It's important to our programme to honour Māori and other Indigenous approaches to music and healing.
It's important to our programme to honour Māori and other Indigenous approaches to music and healing. Music is such a connecting process, and learning waiata, and hearing others' stories (such as Waireti's with Ihirangaranga) helps us to understand how we can work more respectfully with music and therapeutic approaches in Aotearoa NZ as registered music therapists. Music therapy comes from arts-based, medical and psychodynamic roots; it is important that we embrace other ways of knowing. Hearing the words in te reo, and their meaning today was very revealing.
We spent time today with the language and concepts of Ihirangaranga, and received a kawakawa leaf and the sounds of the special vibrational bowl and singing. We also learnt about our own gifts as musicians and how we might share these with others. We thought about our own Indigeneity.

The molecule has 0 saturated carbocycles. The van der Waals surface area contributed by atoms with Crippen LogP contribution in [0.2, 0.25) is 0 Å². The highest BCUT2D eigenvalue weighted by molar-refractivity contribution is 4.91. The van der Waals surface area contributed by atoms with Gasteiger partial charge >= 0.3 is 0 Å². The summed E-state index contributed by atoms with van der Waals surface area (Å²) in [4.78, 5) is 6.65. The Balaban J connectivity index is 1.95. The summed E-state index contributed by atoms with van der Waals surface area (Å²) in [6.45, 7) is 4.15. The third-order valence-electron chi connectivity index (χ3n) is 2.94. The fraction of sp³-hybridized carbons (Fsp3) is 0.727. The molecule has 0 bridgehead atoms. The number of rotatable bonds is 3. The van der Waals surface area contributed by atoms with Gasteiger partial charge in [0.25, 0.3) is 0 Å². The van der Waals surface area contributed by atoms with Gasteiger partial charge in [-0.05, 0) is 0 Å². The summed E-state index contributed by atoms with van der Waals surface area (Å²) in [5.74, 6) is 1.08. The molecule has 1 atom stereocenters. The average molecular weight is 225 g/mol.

Thank you for the opportunity to join other te reo learners today. Kia kāha for the project!
Arohanui from New Zealand School of Music - Te Kōkī, Te Herenga Waka, VUW.
(The selfie is our class making poi last week on Zoom and in person - perhaps not the best shot, but everyone was there). Sorry the final image below is upside down, I tried reversing it, but it stayed upside down!)